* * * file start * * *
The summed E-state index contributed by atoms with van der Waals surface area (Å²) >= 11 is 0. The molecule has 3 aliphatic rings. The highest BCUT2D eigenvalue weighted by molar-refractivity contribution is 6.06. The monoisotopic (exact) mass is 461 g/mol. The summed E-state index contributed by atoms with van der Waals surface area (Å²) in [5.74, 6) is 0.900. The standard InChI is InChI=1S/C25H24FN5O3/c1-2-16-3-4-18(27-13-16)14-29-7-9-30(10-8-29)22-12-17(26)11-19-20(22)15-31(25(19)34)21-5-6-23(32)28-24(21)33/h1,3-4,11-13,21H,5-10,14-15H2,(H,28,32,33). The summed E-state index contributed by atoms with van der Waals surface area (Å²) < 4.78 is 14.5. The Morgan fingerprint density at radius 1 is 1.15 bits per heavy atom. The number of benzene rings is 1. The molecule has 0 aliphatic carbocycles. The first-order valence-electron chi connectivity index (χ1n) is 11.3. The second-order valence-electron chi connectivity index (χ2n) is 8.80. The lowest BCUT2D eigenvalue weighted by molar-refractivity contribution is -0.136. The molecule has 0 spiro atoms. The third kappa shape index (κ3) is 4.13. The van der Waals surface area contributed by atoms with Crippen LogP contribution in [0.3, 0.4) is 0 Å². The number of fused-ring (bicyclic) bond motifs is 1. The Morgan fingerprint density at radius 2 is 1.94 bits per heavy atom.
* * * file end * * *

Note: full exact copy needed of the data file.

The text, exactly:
The summed E-state index contributed by atoms with van der Waals surface area (Å²) >= 11 is 0. The molecule has 3 aliphatic rings. The highest BCUT2D eigenvalue weighted by molar-refractivity contribution is 6.06. The monoisotopic (exact) mass is 461 g/mol. The summed E-state index contributed by atoms with van der Waals surface area (Å²) in [5.74, 6) is 0.900. The standard InChI is InChI=1S/C25H24FN5O3/c1-2-16-3-4-18(27-13-16)14-29-7-9-30(10-8-29)22-12-17(26)11-19-20(22)15-31(25(19)34)21-5-6-23(32)28-24(21)33/h1,3-4,11-13,21H,5-10,14-15H2,(H,28,32,33). The summed E-state index contributed by atoms with van der Waals surface area (Å²) < 4.78 is 14.5. The Morgan fingerprint density at radius 1 is 1.15 bits per heavy atom. The number of benzene rings is 1. The molecule has 0 aliphatic carbocycles. The first-order valence-electron chi connectivity index (χ1n) is 11.3. The second-order valence-electron chi connectivity index (χ2n) is 8.80. The lowest BCUT2D eigenvalue weighted by molar-refractivity contribution is -0.136. The molecule has 0 spiro atoms. The third kappa shape index (κ3) is 4.13. The van der Waals surface area contributed by atoms with Crippen LogP contribution in [0.3, 0.4) is 0 Å². The number of fused-ring (bicyclic) bond motifs is 1. The Morgan fingerprint density at radius 2 is 1.94 bits per heavy atom.